Frequently Asked QuestionsJ&L tries to make the process of purchasing your next airplane as simple as possible. For that reason, we have prepared this Q&A to answer some of the most frequently asked questions. If your question is not answered here, please do not hesitate to contact us directly. We are eager to provide you with the information that you need, and to make the process of acquiring an airplane as simple as possible.
Why do you show **SOLD** aircraft in your listings?
What is the typical purchase process for an aircraft?
How much of a deposit is required?
What does my deposit entitle me to?
What happens if I don't begin my pre-purchase inspection by the agreed date?
Who must perform the pre-purchase inspection?
Who pays for the pre-purchase inspection? What if problems are found?
What if problems are found which are not related to airworthiness?
When does my deposit become non-refundable?
What guarantees or warranties are made by J&L or the previous owner?
Why is the Sales Agreement so complicated and legal sounding?
Does the Sales Agreement cover anything else?
What do you mean, Risk of Loss?
When should I secure financing?
What is J&L's role in the transaction?
Can I contact the owner directly?
Do you have any other advice or comments?
Q. Why do you show **SOLD** aircraft in your listings?
A. Jorgenson-Lawrence represents sellers as well as buyers. As a buyer or seller, it is important for you to
have a feel for the types of aircraft that we normally handle, and browsing through our list of sold
aircraft will give you a good idea of what types of aircraft are being traded in the marketplace. Additionally,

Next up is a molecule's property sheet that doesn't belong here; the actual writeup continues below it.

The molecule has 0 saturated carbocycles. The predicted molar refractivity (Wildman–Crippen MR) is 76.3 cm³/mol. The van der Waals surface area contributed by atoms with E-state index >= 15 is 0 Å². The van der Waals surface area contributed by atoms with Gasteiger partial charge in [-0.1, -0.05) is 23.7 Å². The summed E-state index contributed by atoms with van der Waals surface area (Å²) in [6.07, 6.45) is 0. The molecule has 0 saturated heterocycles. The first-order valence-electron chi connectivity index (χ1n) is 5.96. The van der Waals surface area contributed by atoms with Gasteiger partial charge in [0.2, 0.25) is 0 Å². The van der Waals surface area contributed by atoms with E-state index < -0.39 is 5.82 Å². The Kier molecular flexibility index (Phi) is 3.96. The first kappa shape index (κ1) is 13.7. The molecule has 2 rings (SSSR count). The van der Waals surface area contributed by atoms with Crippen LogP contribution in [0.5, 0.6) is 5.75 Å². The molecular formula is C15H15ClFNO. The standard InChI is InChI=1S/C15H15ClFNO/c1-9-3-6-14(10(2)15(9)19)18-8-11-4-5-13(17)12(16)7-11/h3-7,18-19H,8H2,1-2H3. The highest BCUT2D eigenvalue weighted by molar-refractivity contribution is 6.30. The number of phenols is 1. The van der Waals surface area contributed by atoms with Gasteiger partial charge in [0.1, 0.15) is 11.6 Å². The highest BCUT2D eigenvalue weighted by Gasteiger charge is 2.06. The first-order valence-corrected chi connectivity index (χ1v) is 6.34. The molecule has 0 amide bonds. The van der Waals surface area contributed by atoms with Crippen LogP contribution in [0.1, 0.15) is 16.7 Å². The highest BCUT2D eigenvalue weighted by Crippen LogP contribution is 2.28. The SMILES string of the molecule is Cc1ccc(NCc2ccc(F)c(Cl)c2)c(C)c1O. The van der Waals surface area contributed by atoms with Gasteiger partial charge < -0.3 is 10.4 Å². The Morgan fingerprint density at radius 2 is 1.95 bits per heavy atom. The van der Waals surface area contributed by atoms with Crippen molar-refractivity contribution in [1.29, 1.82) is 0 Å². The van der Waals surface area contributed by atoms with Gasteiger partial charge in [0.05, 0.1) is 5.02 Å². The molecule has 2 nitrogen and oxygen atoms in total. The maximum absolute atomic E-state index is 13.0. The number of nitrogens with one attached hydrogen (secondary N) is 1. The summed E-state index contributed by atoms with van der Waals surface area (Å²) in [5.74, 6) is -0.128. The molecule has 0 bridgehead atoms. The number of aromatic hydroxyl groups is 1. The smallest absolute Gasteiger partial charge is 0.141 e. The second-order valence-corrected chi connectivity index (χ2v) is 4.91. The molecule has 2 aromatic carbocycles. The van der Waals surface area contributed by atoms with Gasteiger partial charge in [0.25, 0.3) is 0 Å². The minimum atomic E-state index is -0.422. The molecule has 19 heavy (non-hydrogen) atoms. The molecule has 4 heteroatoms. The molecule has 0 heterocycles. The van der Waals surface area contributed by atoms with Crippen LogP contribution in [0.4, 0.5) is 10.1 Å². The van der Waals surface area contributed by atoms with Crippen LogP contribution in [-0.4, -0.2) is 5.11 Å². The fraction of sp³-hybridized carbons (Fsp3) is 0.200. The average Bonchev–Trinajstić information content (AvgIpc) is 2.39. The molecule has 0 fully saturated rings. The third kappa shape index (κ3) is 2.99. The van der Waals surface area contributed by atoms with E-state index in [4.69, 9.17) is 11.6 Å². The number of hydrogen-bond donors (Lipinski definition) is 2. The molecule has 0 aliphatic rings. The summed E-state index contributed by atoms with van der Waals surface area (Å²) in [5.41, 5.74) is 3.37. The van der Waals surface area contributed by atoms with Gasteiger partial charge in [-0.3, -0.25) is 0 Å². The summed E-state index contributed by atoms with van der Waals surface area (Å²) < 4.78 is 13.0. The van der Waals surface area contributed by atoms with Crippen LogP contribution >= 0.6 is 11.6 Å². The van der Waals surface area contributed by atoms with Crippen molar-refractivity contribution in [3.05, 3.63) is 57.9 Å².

you will gain insight, as a seller, of how your aircraft will be marketed by us, and as a buyer, the range
of aircraft that are typically available.
Q. What is the typical purchase process for an aircraft?
A. Normally, there are five steps:
Q. How much of a deposit is required?
A. J&L normally requires a deposit of ten percent (10%) of the purchase price, which has been
dictated by the current owner of the aircraft.
Q. What does my deposit entitle me to?
A. Your deposit secures you the Right of First Refusal to purchase the aircraft at the Listed Price
for a period which includes the pre-purchase inspection, and for five (5) business days after the
pre-purchase inspection. You and we will agree on a starting date for the pre-purchase inspection
at the time of the deposit. We allow the aircraft to be repositioned anywhere within 30 minutes flying time of PAO. If you are notified prior to the pre-purchase inspection that another
valid offer has been made for the aircraft, you have the option of immediately purchasing the aircraft
subject to any airworthiness defects only being corrected by the seller during the inspection, or
withdrawing from the purchase and receiving your deposit back. During the actual pre-purchase inspection,
which begins at the exact moment a licensed, insured FAA mechanic at a non-aircraft-sales facility begins billable work on the aircraft, we will not
entertain other offers. However, this protection ends at 5:00PM on the first full business day after the aircraft
inspection is complete.
Q. What happens if I don't begin my pre-purchase inspection by the agreed date at the time I make a deposit?
A. Your deposit no longer gives you the Right of First Refusal, and will be returned to you. If you wish to retain
your position on the aircraft, you will be required to make an additional "conditionally-refundable" deposit of 5% of the Listed